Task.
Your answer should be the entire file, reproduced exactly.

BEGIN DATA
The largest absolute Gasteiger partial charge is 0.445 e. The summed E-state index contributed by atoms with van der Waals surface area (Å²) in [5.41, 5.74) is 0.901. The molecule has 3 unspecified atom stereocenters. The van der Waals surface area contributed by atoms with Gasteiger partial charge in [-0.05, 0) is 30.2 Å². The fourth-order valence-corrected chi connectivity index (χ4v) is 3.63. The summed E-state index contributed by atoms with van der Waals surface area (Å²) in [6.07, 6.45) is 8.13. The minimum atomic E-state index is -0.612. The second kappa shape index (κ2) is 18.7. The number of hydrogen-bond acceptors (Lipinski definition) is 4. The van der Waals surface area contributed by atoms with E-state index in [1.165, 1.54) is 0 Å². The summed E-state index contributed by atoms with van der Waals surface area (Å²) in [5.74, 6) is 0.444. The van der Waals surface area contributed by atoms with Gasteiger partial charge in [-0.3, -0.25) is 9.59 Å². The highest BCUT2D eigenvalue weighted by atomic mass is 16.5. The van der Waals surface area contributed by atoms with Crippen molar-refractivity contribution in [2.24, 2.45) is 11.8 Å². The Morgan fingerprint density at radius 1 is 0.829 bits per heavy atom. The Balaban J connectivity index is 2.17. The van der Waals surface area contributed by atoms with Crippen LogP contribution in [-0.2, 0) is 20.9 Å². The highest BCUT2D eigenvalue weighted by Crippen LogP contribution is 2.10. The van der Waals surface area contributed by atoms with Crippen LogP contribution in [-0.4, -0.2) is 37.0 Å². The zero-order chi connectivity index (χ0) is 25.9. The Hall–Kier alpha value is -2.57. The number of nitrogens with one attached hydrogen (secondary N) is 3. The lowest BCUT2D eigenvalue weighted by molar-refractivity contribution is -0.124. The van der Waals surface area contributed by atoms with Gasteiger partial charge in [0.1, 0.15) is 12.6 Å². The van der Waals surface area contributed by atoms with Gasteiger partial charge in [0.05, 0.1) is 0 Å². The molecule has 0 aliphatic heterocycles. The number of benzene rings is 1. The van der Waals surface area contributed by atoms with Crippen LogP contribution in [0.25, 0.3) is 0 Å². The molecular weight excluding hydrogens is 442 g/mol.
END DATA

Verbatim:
The largest absolute Gasteiger partial charge is 0.445 e. The summed E-state index contributed by atoms with van der Waals surface area (Å²) in [5.41, 5.74) is 0.901. The molecule has 3 unspecified atom stereocenters. The van der Waals surface area contributed by atoms with Gasteiger partial charge in [-0.05, 0) is 30.2 Å². The fourth-order valence-corrected chi connectivity index (χ4v) is 3.63. The summed E-state index contributed by atoms with van der Waals surface area (Å²) in [6.07, 6.45) is 8.13. The minimum atomic E-state index is -0.612. The second kappa shape index (κ2) is 18.7. The number of hydrogen-bond acceptors (Lipinski definition) is 4. The van der Waals surface area contributed by atoms with E-state index in [1.165, 1.54) is 0 Å². The summed E-state index contributed by atoms with van der Waals surface area (Å²) in [5.74, 6) is 0.444. The van der Waals surface area contributed by atoms with Gasteiger partial charge in [-0.3, -0.25) is 9.59 Å². The highest BCUT2D eigenvalue weighted by atomic mass is 16.5. The van der Waals surface area contributed by atoms with Crippen molar-refractivity contribution in [2.24, 2.45) is 11.8 Å². The Morgan fingerprint density at radius 1 is 0.829 bits per heavy atom. The Balaban J connectivity index is 2.17. The van der Waals surface area contributed by atoms with Crippen LogP contribution in [-0.2, 0) is 20.9 Å². The highest BCUT2D eigenvalue weighted by Crippen LogP contribution is 2.10. The van der Waals surface area contributed by atoms with Crippen LogP contribution in [-0.4, -0.2) is 37.0 Å². The zero-order chi connectivity index (χ0) is 25.9. The Hall–Kier alpha value is -2.57. The number of nitrogens with one attached hydrogen (secondary N) is 3. The lowest BCUT2D eigenvalue weighted by molar-refractivity contribution is -0.124. The van der Waals surface area contributed by atoms with Gasteiger partial charge in [0.1, 0.15) is 12.6 Å². The van der Waals surface area contributed by atoms with Gasteiger partial charge in [0.05, 0.1) is 0 Å². The molecule has 0 aliphatic heterocycles. The number of benzene rings is 1. The van der Waals surface area contributed by atoms with Crippen LogP contribution in [0.25, 0.3) is 0 Å². The molecular weight excluding hydrogens is 442 g/mol.